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Gut Microbiome Composition
Every living organism produces RNA molecules from their DNA. By sequencing all of the RNA in the samples we receive, we can identify and quantify all of the living microorganisms in the gut (bacteria, viruses, bacteriophages, archaea, fungi, yeast, parasites, and more) at the species and strain level. The end result? A higher resolution view of your gut microbiome than has ever been available before.
Gut Microbiome Gene Expression
While identifying the microorganisms in the gut is important, we gain the most insight when we can also understand their function. This is because the microbes in the gut produce thousands of chemicals, called metabolites, that affect your overall wellness. Some of these microbial metabolites can be beneficial to our health, such as vitamin B and short chain fatty acids, while others can be detrimental, such as TMAO, which causes coronary artery disease.
By analyzing the genes that microbes express, we can identify which metabolites they produce – in other words, we can determine their role in your body’s ecosystem. By following Viome’s diet and lifestyle recommendations, a person can fine-tune the function of their gut microbiome to minimize production of harmful metabolites and maximize the production of beneficial ones.
The Viome Advantage.
What is the difference between Viome and other gut microbiome companies?
Viome is the only company whose gut microbiome test can be used to accurately make personalized diet and nutrition recommendations. The reason is our unique technology, which no other direct-to-consumer company possesses or offers. Most microbes in your gut can produce molecules that benefit you, harm you, or have no impact on your health. The only genomic tests that have the ability to see which molecules your microbes are actually producing use metatranscriptomic analysis.
The table below compares the three most common types of gut microbiome tests.
16S Sequencing 1
Metagenomic analysis 2
Viome Metatranscriptome Sequencing
|Identifies only a fraction of your gut bacteria; unable to identify nonbacterial microorganisms||Cannot identify any RNA viruses or RNA bacteriophages||
Identifies allmicroorganisms living in your gut: bacteria, viruses, archaea, yeast, fungi, parasites and bacteriophages 3
|Sequences DNA, which can come from food and dead microorganisms||Sequences DNA, which can come from food and dead microorganisms||
Sequences RNA, which comes from live microorganisms that have a great impact on our health
|Low resolution (mostly genus and lower resolution)||High resolution (species and strain level), but does not include RNA viruses||
High resolution (species and strains) of all microorganisms
|Unreliable; sequencing the same sample twice can yield very different results||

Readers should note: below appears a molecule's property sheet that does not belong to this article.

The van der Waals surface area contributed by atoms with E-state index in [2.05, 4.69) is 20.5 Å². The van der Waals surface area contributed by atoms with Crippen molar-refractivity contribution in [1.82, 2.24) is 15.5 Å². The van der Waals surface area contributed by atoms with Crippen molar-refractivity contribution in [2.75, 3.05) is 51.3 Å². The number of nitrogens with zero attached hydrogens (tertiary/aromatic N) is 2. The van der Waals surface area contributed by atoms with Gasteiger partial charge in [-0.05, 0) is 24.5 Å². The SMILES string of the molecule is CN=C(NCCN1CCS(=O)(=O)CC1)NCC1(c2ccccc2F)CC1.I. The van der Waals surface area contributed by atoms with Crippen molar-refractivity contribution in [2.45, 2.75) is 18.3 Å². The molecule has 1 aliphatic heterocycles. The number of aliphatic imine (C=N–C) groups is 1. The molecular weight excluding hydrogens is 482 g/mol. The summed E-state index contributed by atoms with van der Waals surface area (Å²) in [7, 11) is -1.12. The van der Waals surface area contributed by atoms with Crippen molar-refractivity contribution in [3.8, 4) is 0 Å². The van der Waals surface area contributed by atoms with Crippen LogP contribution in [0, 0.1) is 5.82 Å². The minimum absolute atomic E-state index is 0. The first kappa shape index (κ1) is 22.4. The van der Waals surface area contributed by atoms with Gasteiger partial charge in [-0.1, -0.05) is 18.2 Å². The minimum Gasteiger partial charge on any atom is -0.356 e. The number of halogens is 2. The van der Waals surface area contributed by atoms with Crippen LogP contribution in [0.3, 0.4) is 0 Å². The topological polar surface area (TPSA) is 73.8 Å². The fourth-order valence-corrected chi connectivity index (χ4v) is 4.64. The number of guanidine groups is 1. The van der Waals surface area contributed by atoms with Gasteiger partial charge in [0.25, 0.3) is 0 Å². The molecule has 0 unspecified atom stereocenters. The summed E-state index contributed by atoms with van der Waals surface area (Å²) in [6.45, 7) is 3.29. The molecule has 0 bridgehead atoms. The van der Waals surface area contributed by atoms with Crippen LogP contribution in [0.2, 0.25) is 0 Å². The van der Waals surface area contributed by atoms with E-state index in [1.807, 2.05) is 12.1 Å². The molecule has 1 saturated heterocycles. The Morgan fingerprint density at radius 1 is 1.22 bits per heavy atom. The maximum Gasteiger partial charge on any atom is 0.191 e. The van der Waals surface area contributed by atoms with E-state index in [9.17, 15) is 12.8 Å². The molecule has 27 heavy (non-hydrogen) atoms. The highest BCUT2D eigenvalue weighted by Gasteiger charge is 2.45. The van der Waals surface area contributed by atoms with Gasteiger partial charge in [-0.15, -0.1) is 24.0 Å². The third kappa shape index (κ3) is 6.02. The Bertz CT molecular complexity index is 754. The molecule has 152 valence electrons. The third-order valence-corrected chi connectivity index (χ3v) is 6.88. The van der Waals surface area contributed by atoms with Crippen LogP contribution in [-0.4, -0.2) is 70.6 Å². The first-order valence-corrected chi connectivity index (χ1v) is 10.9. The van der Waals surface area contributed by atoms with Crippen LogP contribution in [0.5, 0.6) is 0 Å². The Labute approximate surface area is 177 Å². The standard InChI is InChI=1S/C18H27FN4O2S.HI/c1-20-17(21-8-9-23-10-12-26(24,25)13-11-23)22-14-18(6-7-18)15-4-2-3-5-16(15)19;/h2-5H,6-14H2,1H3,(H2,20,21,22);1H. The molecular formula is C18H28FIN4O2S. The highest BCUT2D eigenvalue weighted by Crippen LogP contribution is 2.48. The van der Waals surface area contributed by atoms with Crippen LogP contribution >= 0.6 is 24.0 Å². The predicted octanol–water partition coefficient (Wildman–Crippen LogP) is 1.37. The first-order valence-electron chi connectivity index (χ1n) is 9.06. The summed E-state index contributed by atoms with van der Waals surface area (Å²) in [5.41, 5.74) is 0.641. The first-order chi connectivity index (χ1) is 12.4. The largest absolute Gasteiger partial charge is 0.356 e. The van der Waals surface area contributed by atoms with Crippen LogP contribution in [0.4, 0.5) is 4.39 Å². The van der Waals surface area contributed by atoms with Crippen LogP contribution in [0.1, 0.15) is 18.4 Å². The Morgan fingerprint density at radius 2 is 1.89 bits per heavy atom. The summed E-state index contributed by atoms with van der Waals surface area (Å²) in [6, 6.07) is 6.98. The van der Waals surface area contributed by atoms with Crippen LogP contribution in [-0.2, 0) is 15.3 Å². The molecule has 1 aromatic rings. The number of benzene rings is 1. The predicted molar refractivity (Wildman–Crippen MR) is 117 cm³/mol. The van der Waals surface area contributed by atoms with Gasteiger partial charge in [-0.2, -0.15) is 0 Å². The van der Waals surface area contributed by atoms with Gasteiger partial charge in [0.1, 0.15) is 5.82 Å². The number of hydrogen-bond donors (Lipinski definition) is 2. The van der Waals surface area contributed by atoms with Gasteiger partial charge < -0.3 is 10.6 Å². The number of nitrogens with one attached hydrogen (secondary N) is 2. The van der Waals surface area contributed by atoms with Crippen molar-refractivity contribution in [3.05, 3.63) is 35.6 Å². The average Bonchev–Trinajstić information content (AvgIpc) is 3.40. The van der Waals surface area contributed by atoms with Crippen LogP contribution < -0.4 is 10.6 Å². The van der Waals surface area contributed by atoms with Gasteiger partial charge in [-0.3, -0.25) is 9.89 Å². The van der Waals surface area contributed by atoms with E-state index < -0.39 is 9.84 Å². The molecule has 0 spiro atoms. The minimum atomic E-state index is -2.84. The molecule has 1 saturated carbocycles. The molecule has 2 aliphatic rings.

Minimal variation in results, but partially biased analysis (no RNA viruses)
Minimal variation in results and unbiased analysis
|Does not measure microbial gene functions||Does not measure microbial gene functions||
Quantifies expression levels of active microbial gene functions
|Does not assess what the microbes are doing Low resolution and lack of gene expression data preclude actionable recommendations||Does not assess what the microbes are doing Lack of gene expression data preclude actionable recommendations||
Allows assessment of pathway activities that can lead to personalized health insights and recommendations with molecular-level precision based on what the microbes are doing
1Used by uBiome, American Gut Project and others.
2Used by uBiome (ExplorerPlus kit), DayTwo and others.
3We now understand that many common chronic diseases are associated with the presence of non-bacterial species in the gut.
4After sending duplicate stool samples to American Gut and uBiome, a journalist found that her results from the two companies were completely different.
How can Viome's metatranscriptome technology improve wellness?
- Increase microbial species associated with overall wellness
- Minimize microbial species associated with poor health
- Increase the diversity of your microbiome
- Stimulate production of beneficial metabolites
- Minimize production of metabolites associated with poor health
- Identify prebiotics that can induce growth of beneficial microbes and metabolites
- Identify the ideal ratio of proteins, carbohydrates and fats for your diet
- Identify foods that are most compatible with your metabolism
- Recommend a diet to help you achieve and maintain a healthy weight
- Recommend a diet that will increase your energy, focus and well-being
- Optimize your digestion and absorption
- Introduce beneficial (but missing) bacteria with probiotics
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GENOVA GI Effect
When Should the GI Effects Comprehensive Stool Profile Be Considered?
The GI Effects Comprehensive Stool Profile can reveal important information about the root cause of many common gastrointestinal symptoms such as gas, bloating, indigestion, abdominal pain, diarrhea, and constipation. This stool analysis utilizes biomarkers such as Calprotectin to differentiate between Inflammatory Bowel Disease (IBD) and Irritable Bowel Syndrome (IBS) .3,4 In addition, Genova's GI Effects test can be used to evaluate patients with a clinical history that suggests a gastrointestinal infection or dysbiosis.